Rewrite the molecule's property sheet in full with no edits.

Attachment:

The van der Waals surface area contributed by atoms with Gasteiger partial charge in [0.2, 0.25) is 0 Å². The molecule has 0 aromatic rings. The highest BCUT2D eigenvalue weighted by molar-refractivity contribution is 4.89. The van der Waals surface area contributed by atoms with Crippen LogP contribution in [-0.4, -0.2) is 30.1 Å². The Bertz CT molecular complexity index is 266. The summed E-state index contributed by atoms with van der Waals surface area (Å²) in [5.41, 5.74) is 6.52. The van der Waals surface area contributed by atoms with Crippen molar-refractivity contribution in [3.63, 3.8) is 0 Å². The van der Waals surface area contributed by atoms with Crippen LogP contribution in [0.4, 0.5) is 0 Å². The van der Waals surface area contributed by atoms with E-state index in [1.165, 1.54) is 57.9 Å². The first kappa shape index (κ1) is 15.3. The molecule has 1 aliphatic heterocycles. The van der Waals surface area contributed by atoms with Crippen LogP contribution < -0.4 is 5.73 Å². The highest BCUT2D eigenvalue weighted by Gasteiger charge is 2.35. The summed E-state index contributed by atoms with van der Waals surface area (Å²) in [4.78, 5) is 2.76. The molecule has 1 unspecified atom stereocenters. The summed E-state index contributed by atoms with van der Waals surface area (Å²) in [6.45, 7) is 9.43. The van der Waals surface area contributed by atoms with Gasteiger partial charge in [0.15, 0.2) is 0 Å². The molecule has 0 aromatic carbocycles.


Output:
The van der Waals surface area contributed by atoms with Gasteiger partial charge in [0.2, 0.25) is 0 Å². The molecule has 0 aromatic rings. The highest BCUT2D eigenvalue weighted by molar-refractivity contribution is 4.89. The van der Waals surface area contributed by atoms with Crippen LogP contribution in [-0.4, -0.2) is 30.1 Å². The Bertz CT molecular complexity index is 266. The summed E-state index contributed by atoms with van der Waals surface area (Å²) in [5.41, 5.74) is 6.52. The van der Waals surface area contributed by atoms with Crippen molar-refractivity contribution in [3.63, 3.8) is 0 Å². The van der Waals surface area contributed by atoms with Crippen LogP contribution in [0.4, 0.5) is 0 Å². The van der Waals surface area contributed by atoms with E-state index in [1.165, 1.54) is 57.9 Å². The first kappa shape index (κ1) is 15.3. The molecule has 1 aliphatic heterocycles. The van der Waals surface area contributed by atoms with Crippen LogP contribution < -0.4 is 5.73 Å². The highest BCUT2D eigenvalue weighted by Gasteiger charge is 2.35. The summed E-state index contributed by atoms with van der Waals surface area (Å²) in [4.78, 5) is 2.76. The molecule has 1 unspecified atom stereocenters. The summed E-state index contributed by atoms with van der Waals surface area (Å²) in [6.45, 7) is 9.43. The van der Waals surface area contributed by atoms with Gasteiger partial charge in [0.15, 0.2) is 0 Å². The molecule has 0 aromatic carbocycles.